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What’s required to race as an age-grouper in a draft-legal race?

Credit: Triathlon.org
Credit: Triathlon.org

The ITU recently changed the competition guidelines for draft legal racing at the age group level. For Canadian triathletes interested in testing their triathlon skills in a draft legal setting, such as the Ottawa Triathlon age-group national sprint championships, it’s important to know about these guidelines ahead of time.

Triathlon Canada says athletes can prepare themselves for draft-legal races in two ways. They must have ITU-legal equipment and develop and practice their draft legal racing skills.

ITU Equipment Rules and Draft Legal Guidelines

These are the guidelines according to ITU Competition Rules.

Draft Legal Bike
Photo Courtesy of Triathlon Canada

Bike Frame

  • There will be a vertical line touching the front-most point of the saddle which will be no more than 5 centimetres in front of, and no more tan 15 cm behind, a vertical line passing through the centre of the chain wheel axle, and an athlete must not have the capability of adjusting the saddle beyond these lines during competition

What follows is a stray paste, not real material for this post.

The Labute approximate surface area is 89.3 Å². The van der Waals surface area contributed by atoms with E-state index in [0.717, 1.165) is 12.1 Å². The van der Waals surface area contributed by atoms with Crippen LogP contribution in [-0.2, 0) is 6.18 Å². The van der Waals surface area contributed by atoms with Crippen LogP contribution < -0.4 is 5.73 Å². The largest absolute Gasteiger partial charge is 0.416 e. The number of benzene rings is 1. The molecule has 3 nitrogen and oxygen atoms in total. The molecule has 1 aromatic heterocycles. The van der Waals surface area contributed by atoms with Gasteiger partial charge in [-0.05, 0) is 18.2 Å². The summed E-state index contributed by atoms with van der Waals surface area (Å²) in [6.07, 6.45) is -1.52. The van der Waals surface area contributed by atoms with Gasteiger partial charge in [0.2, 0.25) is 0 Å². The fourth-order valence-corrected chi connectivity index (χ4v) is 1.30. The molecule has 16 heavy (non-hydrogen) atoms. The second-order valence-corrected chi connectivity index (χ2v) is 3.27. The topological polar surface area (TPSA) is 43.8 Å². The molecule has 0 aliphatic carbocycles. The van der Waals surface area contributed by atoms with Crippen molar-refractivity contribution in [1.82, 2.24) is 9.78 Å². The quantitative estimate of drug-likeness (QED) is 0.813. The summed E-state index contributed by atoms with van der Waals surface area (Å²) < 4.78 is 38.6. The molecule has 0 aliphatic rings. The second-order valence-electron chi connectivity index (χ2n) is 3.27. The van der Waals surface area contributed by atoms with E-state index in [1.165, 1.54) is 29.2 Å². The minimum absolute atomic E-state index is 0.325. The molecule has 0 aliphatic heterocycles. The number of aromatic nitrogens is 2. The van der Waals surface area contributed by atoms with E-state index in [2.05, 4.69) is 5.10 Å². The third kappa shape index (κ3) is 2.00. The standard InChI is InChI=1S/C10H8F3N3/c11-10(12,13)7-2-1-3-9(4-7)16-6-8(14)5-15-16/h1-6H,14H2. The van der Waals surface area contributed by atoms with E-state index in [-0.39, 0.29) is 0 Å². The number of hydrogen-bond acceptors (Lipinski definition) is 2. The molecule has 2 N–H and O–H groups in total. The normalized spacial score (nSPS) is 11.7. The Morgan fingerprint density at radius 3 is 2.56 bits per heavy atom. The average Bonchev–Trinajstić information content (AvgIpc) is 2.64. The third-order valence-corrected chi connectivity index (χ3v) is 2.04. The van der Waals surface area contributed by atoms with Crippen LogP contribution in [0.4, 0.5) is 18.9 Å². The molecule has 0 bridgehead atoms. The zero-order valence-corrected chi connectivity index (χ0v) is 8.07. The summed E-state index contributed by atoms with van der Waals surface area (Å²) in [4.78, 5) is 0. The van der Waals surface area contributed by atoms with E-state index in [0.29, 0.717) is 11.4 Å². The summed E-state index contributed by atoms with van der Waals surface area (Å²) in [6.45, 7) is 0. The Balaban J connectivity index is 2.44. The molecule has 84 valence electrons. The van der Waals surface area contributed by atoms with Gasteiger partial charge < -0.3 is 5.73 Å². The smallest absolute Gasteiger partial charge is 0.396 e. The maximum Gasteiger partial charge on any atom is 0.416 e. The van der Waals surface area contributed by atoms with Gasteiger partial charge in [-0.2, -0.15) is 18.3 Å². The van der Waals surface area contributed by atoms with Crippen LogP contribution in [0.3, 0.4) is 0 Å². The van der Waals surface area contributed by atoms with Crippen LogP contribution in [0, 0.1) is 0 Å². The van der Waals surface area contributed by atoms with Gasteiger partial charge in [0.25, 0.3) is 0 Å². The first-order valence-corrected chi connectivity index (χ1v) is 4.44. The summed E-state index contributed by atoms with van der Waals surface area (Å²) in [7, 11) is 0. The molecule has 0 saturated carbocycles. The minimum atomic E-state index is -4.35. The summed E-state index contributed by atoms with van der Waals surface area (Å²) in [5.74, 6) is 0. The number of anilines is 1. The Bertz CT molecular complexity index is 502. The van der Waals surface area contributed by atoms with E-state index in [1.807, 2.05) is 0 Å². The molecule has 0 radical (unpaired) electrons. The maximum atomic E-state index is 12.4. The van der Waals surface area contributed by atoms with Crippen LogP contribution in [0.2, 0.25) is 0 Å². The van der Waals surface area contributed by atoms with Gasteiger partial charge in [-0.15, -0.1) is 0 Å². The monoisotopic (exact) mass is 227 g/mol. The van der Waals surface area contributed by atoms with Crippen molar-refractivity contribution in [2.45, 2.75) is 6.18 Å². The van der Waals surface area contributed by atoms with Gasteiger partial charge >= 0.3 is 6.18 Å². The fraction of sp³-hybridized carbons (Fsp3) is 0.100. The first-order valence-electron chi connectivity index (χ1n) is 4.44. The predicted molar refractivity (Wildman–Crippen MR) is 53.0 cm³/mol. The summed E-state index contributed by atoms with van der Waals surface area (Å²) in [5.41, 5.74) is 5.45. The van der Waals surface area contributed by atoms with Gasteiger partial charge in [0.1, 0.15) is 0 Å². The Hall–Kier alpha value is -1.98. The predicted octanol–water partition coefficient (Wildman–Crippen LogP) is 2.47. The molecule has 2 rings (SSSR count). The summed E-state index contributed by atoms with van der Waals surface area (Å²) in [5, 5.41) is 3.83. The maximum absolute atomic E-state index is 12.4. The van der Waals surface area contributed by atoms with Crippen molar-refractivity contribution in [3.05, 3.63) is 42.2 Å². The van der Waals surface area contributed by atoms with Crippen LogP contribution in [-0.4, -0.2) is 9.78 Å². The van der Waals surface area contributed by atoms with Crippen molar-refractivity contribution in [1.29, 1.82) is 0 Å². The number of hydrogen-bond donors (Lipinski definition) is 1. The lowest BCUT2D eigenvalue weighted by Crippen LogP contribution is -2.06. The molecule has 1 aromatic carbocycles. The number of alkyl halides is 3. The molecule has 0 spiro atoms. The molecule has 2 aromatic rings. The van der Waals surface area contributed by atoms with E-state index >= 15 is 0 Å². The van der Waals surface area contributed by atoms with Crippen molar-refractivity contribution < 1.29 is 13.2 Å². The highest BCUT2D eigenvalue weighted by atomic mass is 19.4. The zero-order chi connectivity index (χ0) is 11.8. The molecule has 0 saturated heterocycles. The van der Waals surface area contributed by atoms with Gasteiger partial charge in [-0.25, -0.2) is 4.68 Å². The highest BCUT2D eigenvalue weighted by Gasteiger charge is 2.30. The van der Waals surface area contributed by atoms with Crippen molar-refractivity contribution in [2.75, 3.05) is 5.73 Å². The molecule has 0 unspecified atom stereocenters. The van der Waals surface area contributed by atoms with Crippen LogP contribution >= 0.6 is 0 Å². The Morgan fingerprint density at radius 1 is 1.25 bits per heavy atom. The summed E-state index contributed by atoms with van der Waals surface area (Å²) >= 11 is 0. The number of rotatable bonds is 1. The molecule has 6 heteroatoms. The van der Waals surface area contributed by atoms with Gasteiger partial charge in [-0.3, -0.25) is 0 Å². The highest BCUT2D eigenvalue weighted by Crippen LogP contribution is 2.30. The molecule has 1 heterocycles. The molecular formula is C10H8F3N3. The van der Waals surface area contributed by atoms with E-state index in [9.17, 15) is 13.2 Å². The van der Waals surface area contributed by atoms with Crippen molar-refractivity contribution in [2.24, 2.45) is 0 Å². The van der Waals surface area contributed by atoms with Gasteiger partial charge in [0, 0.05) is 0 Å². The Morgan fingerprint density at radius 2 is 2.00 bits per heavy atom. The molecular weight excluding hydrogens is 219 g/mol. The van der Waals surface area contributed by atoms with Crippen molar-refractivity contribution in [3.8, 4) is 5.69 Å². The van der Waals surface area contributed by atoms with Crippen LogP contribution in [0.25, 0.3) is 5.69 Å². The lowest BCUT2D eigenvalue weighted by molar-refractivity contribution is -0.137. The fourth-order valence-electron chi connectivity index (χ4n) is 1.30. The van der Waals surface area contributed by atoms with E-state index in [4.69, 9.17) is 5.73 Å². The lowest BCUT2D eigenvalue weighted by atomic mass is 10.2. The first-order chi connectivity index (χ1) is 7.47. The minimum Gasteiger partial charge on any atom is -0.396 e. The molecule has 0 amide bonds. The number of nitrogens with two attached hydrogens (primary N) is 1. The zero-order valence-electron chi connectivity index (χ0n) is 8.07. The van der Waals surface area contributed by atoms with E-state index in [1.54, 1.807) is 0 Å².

• The frame of the bike shall be of a traditional pattern, i.e., built around a closed frame of straight or tapered tubular elements, (which may be round, oval, flattened, teardrop shaped or otherwise in cross-section)
  • Only logos of bicycle related products may appear on the athlete’s bicycle



  • Wheels shall have at least 12 spokes
  • Disc wheels are not allowed.



  • Only traditional drop handlebars are permitted.
  • The handlebars must be plugged;
  • Clip-ons are not allowed.


When drafting, athletes should:

  • Be predictable with all actions. Maintain a steady straight line and avoid braking or changing direction suddenly. Remember that there are riders following closely from behind.
  • Point out and call out any road hazards ahead. These include potholes, drain grates, stray animals, opening car doors, sticks or stones, parked cars, etc.
  • Not overlap wheels. A slight direction change or gust of wind could easily cause athletes to touch wheels and fall.
  • When climbing hills, avoid following a wheel too closely. Many riders often lose their momentum when rising out of the saddle on a hill, which can cause a sudden deceleration. This can often catch a rider who is following too closely, resulting in a fall from a wheel touch.
  • Not panic if you brush shoulders, hands or bars with another rider. Try to stay relaxed in your upper body to absorb any bumps. This is a part of racing in close bunches and is quite safe provided riders do not panic, brake or change direction.